Oman Sendfest Continues

Posted on: February 8, 2008


Kabir Hajar (aka Big Rock, UIAA VIII- [5.11+], 1000m), Jabal Misht, Oman. Dejan Miskovic and Matej Knavs climbed the new route on January 29, 2008. Jabal Misht has garnered international interest of late, resulting in extensive development this season. [Photo] Pavle Kozjek

Miskovic leading the pitch above Kabir Hajar's second large terrace. Notice the fading sunlight; it took a 24-hour push for the pair to establish the new route. [Photo] Matej Knavs

A month and a half ago in Europe the weather, and therefore my mood, was terrible for most winter activities. But then I got an e-mail with a picture of a sunsoaked wall and a question: "Wanna go?" The only sensible reply I could give as a climber was: "Of course. When?" Two weeks later I was in Oman scoping the wall with a pair of binoculars; the day after that Pavle Kozjek and I were climbing a new route, Yel-la Sadik (see the January 29, 2007 Newswire to read Kozjek's report). But ten days later I had the opportunity to climb a steeper, more committing new route on Jabal Misht with Matej Knavs, a club colleague.

The new route is one of the wall's most obvious; it follows a striking line of cracks and corners, with two terraces in between. Clean climbing was our goal, and speed was essential because we were not taking bivy gear. We did not take a bolt kit; however, we decided to take hammers and six pins, which turned out to be a waste of energy. The climbing was 100 percent clean (we placed none of the pins), and the rock was gorgeous. We did the 1000-meter route on January 29, 2008 and named it Kabir Hajar, or Big Rock (UIAA VIII- [5.11+]).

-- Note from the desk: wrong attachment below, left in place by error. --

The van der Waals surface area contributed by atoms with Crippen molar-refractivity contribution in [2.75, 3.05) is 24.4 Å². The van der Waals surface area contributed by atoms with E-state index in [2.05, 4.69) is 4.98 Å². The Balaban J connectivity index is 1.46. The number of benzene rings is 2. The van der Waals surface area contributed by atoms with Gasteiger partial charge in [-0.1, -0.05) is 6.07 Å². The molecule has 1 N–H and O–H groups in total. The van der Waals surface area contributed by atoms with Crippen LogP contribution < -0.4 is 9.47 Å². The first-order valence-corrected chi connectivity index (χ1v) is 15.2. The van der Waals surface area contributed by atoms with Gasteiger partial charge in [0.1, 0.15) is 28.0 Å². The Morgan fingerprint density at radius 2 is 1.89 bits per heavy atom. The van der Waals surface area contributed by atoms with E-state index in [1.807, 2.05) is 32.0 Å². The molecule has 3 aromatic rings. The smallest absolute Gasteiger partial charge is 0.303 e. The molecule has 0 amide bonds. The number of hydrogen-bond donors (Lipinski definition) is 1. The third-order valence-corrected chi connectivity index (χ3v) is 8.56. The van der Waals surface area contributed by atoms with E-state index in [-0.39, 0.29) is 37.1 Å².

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Oman has no local climbers, only visitors and temporary residents from the EU and the USA, so it is still developing as a climbing destination. One of the most engaged "locals" is Jakob Oberhauser, an Innsbruck mountain guide living in Oman. He has done more than a hundred first ascents in the region, and after spending a couple of days with him, he showed us some of the hidden spots. The area is full of possibilities for deep water soloing and sport climbing of moderate difficulty. Bouldering in itself is not developed at all, but the wadis have endless potential.

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